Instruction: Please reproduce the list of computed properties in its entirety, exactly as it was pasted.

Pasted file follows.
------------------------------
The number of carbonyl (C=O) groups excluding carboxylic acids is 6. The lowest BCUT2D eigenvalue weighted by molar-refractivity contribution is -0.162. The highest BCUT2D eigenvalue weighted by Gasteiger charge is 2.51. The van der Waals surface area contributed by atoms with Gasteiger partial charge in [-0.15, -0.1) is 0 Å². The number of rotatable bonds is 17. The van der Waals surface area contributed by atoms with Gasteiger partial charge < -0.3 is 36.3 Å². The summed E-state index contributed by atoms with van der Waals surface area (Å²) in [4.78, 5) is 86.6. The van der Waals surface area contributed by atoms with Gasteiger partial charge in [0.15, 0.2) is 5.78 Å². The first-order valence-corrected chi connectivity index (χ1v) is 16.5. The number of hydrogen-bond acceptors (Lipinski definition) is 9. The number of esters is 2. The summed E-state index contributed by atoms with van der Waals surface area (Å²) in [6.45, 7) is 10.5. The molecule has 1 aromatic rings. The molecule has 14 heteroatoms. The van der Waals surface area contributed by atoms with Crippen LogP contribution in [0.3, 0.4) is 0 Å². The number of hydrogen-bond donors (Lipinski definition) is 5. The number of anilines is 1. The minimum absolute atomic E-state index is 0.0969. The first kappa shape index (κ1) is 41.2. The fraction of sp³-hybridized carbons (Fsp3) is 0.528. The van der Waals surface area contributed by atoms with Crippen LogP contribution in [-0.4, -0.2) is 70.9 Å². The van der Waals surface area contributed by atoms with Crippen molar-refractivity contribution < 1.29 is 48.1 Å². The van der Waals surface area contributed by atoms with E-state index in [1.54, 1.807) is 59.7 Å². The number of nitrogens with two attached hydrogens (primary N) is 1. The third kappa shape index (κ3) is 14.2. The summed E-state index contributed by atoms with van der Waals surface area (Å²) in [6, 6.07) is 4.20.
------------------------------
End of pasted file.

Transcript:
The number of carbonyl (C=O) groups excluding carboxylic acids is 6. The lowest BCUT2D eigenvalue weighted by molar-refractivity contribution is -0.162. The highest BCUT2D eigenvalue weighted by Gasteiger charge is 2.51. The van der Waals surface area contributed by atoms with Gasteiger partial charge in [-0.15, -0.1) is 0 Å². The number of rotatable bonds is 17. The van der Waals surface area contributed by atoms with Gasteiger partial charge < -0.3 is 36.3 Å². The summed E-state index contributed by atoms with van der Waals surface area (Å²) in [4.78, 5) is 86.6. The van der Waals surface area contributed by atoms with Gasteiger partial charge in [0.15, 0.2) is 5.78 Å². The first-order valence-corrected chi connectivity index (χ1v) is 16.5. The number of hydrogen-bond acceptors (Lipinski definition) is 9. The number of esters is 2. The summed E-state index contributed by atoms with van der Waals surface area (Å²) in [6.45, 7) is 10.5. The molecule has 1 aromatic rings. The molecule has 14 heteroatoms. The van der Waals surface area contributed by atoms with Crippen LogP contribution in [0.3, 0.4) is 0 Å². The number of hydrogen-bond donors (Lipinski definition) is 5. The number of anilines is 1. The minimum absolute atomic E-state index is 0.0969. The first kappa shape index (κ1) is 41.2. The fraction of sp³-hybridized carbons (Fsp3) is 0.528. The van der Waals surface area contributed by atoms with Crippen LogP contribution in [-0.4, -0.2) is 70.9 Å². The van der Waals surface area contributed by atoms with Crippen molar-refractivity contribution < 1.29 is 48.1 Å². The van der Waals surface area contributed by atoms with E-state index in [1.54, 1.807) is 59.7 Å². The number of nitrogens with two attached hydrogens (primary N) is 1. The third kappa shape index (κ3) is 14.2. The summed E-state index contributed by atoms with van der Waals surface area (Å²) in [6, 6.07) is 4.20.